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This screencast was produced for the Inf6350 Information Resources and Information Literacy class in October 2013. This is a class in the Masters programme at Sheffield University's Information School. It describes what abstracts are and why they are useful, identifies different types of abstract, and describes a process for abstracting.

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  • Unbalanced: e.g. paying disproportionate attention to one part that the author is proud of, skimming over another aspect
  • Slanting to audience: e.g. there may be an article on KM which is abstracted in current awareness publications aimed at IT specialists and at human resources managers respectively. The former might have more detail on systems, the latter more detail on the findings concerning interpersonal communications and personnel impact. Critical abstract: includes concise critique of methods, research question, treatment etc. Needs to be done by a domain expert. Time consuming, so rare.
  • Hartley and Sydes (1995) propose a longer set of headings: Background, aims, method, results, conclusions and (optional) comment. They also give guidelines on layout. Their report is a result of BL funded research
  • Readability tests e.g. FOG index or the tools in Word i.e. “ Flesch Reading Ease score Rates text on a 100-point scale; the higher the score, the easier it is to understand the document. For most standard documents, aim for a score of approximately 60 to 70.” “ Flesch-Kincaid Grade Level score Rates text on a U.S. grade-school level. For example, a score of 8.0 means that an eighth grader can understand the document. For most standard documents, aim for a score of approximately 7.0 to 8.0.” [whatever an 8th grader is…]
  • Try to avoid getting bogged down in detail: e.g. you might want to hold off using highlighter as this can get you too focused on individual sentences so you lose sight of the wood for the trees This implies reading the article at least twice to write a decent abstract. Some sources advise “skimming” rather than reading.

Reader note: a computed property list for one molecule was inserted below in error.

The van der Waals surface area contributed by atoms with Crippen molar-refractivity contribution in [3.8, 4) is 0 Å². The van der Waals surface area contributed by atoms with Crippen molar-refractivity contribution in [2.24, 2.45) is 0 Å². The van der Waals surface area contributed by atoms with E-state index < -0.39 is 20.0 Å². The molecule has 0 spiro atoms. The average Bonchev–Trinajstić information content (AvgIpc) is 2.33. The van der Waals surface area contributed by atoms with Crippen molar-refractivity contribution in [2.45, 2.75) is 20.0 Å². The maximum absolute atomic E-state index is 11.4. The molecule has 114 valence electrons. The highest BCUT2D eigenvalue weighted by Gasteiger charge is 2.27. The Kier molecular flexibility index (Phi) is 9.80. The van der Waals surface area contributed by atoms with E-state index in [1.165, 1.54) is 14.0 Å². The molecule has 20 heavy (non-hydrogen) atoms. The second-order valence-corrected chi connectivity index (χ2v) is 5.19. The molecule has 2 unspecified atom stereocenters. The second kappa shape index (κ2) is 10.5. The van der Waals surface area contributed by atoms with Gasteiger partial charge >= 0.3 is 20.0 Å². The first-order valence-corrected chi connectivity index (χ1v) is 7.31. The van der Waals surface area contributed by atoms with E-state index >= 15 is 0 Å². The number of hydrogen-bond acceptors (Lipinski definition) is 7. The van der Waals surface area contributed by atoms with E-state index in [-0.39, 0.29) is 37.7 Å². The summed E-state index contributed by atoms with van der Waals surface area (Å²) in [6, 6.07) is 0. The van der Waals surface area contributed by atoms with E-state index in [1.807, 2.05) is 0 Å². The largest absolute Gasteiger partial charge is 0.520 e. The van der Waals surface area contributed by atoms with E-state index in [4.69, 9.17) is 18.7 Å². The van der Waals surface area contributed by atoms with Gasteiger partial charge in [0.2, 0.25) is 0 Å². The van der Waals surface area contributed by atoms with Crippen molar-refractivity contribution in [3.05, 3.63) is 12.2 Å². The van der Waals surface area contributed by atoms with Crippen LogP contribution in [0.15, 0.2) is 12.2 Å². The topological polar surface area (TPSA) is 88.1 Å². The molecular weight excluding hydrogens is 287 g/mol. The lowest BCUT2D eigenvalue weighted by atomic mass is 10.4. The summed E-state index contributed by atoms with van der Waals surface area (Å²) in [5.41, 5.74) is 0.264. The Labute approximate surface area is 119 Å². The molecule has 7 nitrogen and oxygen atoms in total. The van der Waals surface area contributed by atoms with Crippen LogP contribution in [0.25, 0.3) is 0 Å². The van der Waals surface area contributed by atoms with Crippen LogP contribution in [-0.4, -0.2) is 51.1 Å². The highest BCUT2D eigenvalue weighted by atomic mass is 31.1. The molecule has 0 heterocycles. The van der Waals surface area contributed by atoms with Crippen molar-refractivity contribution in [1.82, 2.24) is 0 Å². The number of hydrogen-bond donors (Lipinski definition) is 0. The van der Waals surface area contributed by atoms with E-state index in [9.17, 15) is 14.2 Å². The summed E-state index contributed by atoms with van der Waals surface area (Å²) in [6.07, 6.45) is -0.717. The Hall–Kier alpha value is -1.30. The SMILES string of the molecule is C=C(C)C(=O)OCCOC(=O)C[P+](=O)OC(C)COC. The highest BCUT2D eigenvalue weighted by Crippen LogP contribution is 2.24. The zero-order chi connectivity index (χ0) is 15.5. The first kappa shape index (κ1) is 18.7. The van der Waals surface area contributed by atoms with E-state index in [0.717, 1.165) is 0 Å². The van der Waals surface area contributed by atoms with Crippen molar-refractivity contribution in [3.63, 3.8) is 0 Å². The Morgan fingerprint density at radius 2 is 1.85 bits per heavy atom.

• Do not lift sentences: apart from plagiarism, they will be in a different style and may contain redundant words and phrases that are not central to the article
  • Abstracting

    1. 1. Abstracting Inf6350 Information Resources and Information Literacy October 2013 Sheila Webber Copyright Sheila Webber and Sheffield University Information School
    2. 2. Objectives • Understand the nature and utility of an abstract • Understand the difference between an indicative, an informative and a structured abstract • Develop ability to evaluate abstracts Sheila Webber, 2013
    3. 3. Abstract A concise and accurate representation of the contents of a document Concise: short, clear sentences Accurate representation: should convey what the document is about, without misrepresenting the author(s) and their views Sheila Webber, 2013
    4. 4. Not the same as … • Indexing: representing the subject of a document by keywords/phrases • Extract: direct lifting of one or more portions of text, unchanged • Paraphrase: interpretation of the ideas in a document, in the language of the interpreter • Annotation or review – where you will be giving your opinion on an article’s usefulness, reliability etc. Sheila Webber, 2013
    5. 5. Why have abstracts? • Saves the time of the reader • Acts as substitute for document • May be more accessible than original (e.g. employing less specialist jargon) • Can use to assess relevance of original document (is it worth going on to read the whole thing?) Sheila Webber, 2013
    6. 6. Why are they relevant to you? • A number of modules require an abstract of your essay, dissertation etc. • In workplace: ability to identify and convey key points of a document important: most managers do not like long documents • There are also still some information and library jobs where producing abstracts is a key part of the job Sheila Webber, 2013
    7. 7. Where do you often find abstracts? • With the documents themselves e.g. at the start of an article • In abstracting journals/databases e.g. Library and Information Science Abstracts Sheila Webber, 2013
    8. 8. Problems with abstracts written by the author him/herself • May be badly written • May give an unbalanced view of the paper • May reflect what author wished he/she had written • May be copyright restrictions concerning how the abstract can be used Sheila Webber, 2013